We all have our dry spells.  As of this date I haven’t caught a Steelhead in 564 days.  That’s right….564 DAYS.  I haven’t given up though.  I have faith that this season will be different.  I will catch one.  Period.  While I write this I am already planning my trips for the year.  Steelhead Alley Thanksgiving weekend.  The Manistee and PM the first weekend in December.  Weather permitting The Alley again around Christmas.  Numerous trips to the Lower Huron, once we get some rain and colder temps.  I am going full bore, search & destroy, take no prisoners, death before dishonor, never surrender.  Granted this is more of a gung-ho attitude then anything else but if I didn’t have faith that I will succeed I wouldn’t be doing this.  I originally decided to start swinging flies for steelhead because of the challenge.  Challenge accepted.

I will lay a major smack down on them.

I will make it so.

I have Faith.

 

 

 





Grandpa’s Tackle Box

7 06 2012

The other day I was putting away all my camping stuff away after another trip. While I was making room on the shelves I spotted my grandfather’s old tackle box. I picked it up to move it to another place in the garage but for some reason I decided to poke through it again. I brushed away the cobwebs and dirt and took it inside the house. The old green metal box is mostly rust now and I wondered if the locks would even open. As the lids creaked open I stared inside and thought to myself, what in the world was he thinking?

The box, a little rusty but a lot of personality.

My grandfather was a jack of all trades kind of guy. He worked for Hudson motors, Chris Craft, built landing craft during the war, owned a cab company, a mink farm and eventually a marina in Wyandotte on the Detroit River. It is even rumored that he ran whiskey across the Detroit River during prohibition. The one constant that remained the same throughout his life is that he loved to fish. One of my last memories of him was sitting on his lap as he taught me how to tie a clinch knot. He also told me that when I got older he was going to teach me the right way to catch walleye. I had no idea what he was talking about but I finally figured it out 35 years later. When he finally retired he would fish just about every day of the year. He went so much that my Grandma insisted that one Sunday he wasn’t going fishing and that he should take her for a drive instead. So the next Sunday they got into the car and went for a drive……to go check out a new fishing spot.
His retirement also coincided with the start of the salmon plantings in Lake Michigan. This was new territory for both he and my father. They had fished for Steelhead in Owen Sound and Lake trout in Lake Michigan but catching 25 pound salmon in the Manistee River and lake was new territory for both of them. It was nothing like pulling pencil plugs for walleye. All the salmon lures we have today had yet to materialize so he had to improvise. That meant taking his existing lures and modifying them for salmon. It most cases it wasn’t anything too drastic but it still made me wonder. He really liked using Helin Flatfish lures but the hooks were too small. Simple fix, bigger hooks but I sometimes think he got a little carried away. Then again I’m used to the advanced lines and hooks we have today. Back in 1970 equipment was a little different.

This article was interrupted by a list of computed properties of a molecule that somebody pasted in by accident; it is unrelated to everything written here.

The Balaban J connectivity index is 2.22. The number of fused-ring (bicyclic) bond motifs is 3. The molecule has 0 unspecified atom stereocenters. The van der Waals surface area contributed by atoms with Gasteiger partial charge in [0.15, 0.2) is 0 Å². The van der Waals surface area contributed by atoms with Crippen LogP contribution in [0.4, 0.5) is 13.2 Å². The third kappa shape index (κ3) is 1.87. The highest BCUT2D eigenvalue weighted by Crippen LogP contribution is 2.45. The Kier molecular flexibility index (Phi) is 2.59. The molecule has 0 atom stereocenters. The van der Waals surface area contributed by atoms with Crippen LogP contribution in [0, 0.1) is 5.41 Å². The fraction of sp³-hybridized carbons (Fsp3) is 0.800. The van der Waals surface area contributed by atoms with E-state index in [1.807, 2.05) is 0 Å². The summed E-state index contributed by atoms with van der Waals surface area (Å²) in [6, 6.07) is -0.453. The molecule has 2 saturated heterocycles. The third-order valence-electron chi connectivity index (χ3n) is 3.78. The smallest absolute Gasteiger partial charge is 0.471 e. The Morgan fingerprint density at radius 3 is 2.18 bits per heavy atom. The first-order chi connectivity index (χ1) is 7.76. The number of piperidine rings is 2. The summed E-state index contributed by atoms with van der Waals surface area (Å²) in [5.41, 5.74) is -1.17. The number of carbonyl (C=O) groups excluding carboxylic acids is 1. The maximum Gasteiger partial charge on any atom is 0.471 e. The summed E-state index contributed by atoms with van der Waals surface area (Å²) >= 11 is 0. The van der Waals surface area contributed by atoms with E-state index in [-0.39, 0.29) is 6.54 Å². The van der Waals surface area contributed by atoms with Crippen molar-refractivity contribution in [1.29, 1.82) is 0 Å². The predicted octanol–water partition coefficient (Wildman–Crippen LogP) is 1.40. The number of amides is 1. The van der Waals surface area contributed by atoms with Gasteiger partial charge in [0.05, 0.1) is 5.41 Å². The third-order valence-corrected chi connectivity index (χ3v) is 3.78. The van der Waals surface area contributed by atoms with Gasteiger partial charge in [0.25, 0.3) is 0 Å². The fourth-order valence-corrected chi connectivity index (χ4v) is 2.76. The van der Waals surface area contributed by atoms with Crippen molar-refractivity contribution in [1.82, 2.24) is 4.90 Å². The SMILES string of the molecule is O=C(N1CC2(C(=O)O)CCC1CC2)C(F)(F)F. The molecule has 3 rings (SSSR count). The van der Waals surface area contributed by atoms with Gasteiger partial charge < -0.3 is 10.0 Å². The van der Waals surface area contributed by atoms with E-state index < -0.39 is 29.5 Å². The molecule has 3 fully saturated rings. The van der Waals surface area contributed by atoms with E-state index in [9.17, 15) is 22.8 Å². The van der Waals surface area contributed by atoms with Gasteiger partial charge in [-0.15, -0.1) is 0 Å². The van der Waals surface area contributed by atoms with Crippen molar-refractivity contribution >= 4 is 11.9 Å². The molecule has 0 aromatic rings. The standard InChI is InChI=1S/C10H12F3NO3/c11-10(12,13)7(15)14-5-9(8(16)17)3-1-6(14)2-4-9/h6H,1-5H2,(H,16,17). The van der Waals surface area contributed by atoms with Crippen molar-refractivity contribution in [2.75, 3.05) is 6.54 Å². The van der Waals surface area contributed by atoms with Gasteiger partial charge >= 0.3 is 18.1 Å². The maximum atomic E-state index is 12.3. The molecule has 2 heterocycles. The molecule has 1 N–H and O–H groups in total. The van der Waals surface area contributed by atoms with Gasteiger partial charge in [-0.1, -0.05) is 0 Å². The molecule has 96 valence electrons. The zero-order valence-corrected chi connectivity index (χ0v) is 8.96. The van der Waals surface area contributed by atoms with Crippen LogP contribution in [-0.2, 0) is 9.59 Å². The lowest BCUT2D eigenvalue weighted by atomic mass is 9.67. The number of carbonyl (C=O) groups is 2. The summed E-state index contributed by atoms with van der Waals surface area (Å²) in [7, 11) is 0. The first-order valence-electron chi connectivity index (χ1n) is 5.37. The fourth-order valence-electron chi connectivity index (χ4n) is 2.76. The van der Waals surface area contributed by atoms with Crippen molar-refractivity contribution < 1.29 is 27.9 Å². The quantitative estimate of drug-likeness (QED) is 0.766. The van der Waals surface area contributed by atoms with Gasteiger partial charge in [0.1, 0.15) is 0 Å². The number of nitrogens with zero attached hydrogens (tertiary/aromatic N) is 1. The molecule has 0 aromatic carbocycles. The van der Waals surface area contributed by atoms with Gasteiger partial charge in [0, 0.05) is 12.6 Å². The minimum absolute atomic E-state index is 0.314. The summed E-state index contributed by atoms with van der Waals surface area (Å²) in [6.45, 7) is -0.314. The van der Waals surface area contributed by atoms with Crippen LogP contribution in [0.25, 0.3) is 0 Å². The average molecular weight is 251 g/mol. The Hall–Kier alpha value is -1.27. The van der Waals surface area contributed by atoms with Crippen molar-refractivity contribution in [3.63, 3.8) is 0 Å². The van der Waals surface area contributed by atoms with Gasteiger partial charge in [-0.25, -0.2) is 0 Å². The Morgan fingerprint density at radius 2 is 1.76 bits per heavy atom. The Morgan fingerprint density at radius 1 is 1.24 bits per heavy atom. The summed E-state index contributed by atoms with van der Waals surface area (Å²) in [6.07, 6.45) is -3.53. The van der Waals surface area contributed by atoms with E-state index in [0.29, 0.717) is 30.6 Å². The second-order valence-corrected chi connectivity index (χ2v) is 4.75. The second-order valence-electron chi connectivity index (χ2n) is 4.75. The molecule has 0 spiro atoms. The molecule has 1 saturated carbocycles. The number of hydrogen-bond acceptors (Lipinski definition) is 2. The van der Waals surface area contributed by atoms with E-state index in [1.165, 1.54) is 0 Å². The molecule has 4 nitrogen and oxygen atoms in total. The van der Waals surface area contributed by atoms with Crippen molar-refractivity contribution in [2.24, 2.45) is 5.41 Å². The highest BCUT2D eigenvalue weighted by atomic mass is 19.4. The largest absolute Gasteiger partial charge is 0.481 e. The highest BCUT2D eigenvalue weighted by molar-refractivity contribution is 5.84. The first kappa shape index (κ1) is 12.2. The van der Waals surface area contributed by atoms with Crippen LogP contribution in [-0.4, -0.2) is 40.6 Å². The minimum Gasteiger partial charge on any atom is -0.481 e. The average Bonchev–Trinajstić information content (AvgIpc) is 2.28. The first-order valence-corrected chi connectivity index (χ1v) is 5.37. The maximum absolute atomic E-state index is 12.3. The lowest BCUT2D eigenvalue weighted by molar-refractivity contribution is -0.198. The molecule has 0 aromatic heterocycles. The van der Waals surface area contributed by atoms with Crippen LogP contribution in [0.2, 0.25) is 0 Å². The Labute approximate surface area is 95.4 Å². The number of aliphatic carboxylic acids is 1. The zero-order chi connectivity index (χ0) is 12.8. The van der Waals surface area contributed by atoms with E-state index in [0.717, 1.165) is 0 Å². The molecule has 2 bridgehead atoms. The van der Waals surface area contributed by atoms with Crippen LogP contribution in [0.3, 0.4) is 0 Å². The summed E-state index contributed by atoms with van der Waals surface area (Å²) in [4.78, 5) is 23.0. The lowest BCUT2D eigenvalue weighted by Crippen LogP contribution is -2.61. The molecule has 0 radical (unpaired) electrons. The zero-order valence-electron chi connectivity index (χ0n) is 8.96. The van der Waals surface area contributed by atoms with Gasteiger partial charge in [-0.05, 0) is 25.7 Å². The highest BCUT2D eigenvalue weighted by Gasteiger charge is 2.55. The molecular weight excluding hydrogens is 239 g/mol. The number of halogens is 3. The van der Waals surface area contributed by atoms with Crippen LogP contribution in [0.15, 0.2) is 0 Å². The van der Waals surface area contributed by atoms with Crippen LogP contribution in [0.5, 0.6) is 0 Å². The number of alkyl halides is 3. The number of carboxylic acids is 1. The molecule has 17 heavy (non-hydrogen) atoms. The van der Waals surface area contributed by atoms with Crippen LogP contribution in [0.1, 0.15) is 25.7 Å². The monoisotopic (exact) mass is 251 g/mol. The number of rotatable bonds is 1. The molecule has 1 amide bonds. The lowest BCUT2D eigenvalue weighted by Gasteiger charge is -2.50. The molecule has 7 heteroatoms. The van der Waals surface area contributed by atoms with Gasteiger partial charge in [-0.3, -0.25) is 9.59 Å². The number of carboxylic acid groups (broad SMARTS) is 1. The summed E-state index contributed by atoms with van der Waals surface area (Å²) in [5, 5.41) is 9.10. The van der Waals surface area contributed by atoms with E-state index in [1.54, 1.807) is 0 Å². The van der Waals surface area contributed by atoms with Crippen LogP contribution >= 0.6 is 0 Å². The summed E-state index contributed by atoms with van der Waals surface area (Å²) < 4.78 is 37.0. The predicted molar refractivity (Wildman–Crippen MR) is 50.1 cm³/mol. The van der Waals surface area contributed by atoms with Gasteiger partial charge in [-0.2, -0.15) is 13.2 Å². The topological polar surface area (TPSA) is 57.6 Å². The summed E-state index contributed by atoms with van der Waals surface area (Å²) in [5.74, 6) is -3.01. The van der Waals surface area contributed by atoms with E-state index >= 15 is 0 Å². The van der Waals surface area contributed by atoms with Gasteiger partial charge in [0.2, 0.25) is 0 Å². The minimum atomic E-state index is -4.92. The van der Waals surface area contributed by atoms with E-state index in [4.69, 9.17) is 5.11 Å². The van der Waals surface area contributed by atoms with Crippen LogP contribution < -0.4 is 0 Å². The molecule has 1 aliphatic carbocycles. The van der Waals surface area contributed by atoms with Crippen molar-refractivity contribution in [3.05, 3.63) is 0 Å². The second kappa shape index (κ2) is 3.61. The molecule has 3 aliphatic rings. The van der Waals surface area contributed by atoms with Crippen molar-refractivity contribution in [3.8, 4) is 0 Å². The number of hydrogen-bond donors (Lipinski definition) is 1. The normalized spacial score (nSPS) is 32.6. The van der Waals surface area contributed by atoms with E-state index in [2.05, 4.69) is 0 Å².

Big fish need bigger hooks, or so he thought.
Paint schemes were new territory for him as well. Most of the lures he had were dull natural paint schemes. He probably had more frog pattern flatfish than anything else. Someone most have told him that pink was the “hot” color at the time because he painted over a few lures. It was crude by today’s standards but it must have worked.

A little pink never hurts
Paint schemes and modifications are one thing but some lures I just had no clue as to why he had them. They just didn’t fit for what he was trying to catch. All the spoons, flashers, cowbells, and dodgers made sense but a couple of them really made me scratch my head. My Grandfather would fish for anything but Bass were never high on his list. Bass are the only fish I could think of that these lures would be used for but why would they be in a tackle box full of salmon and walleye stuff? Then again I am probably just over analyzing and comparing his way of doing things to mine. I probably have 10 times the lures he did and I have them all organized in separate boxes by size and use. Knowing my grandfather he just threw everything into one box and took it everywhere. I still have to wonder why he ever bought these two though.

I still can't figure out what he used these for.
I really enjoyed looking through the old tackle box that day. Why I did it with more scrutiny this time still escapes me but I’m glad I did. It still amazes me how far the technology has come and how much lures have changed in just the last 40 years. I can only hope that my Grandkids will get the same enjoyment going over all my fishing stuff 40 years from now.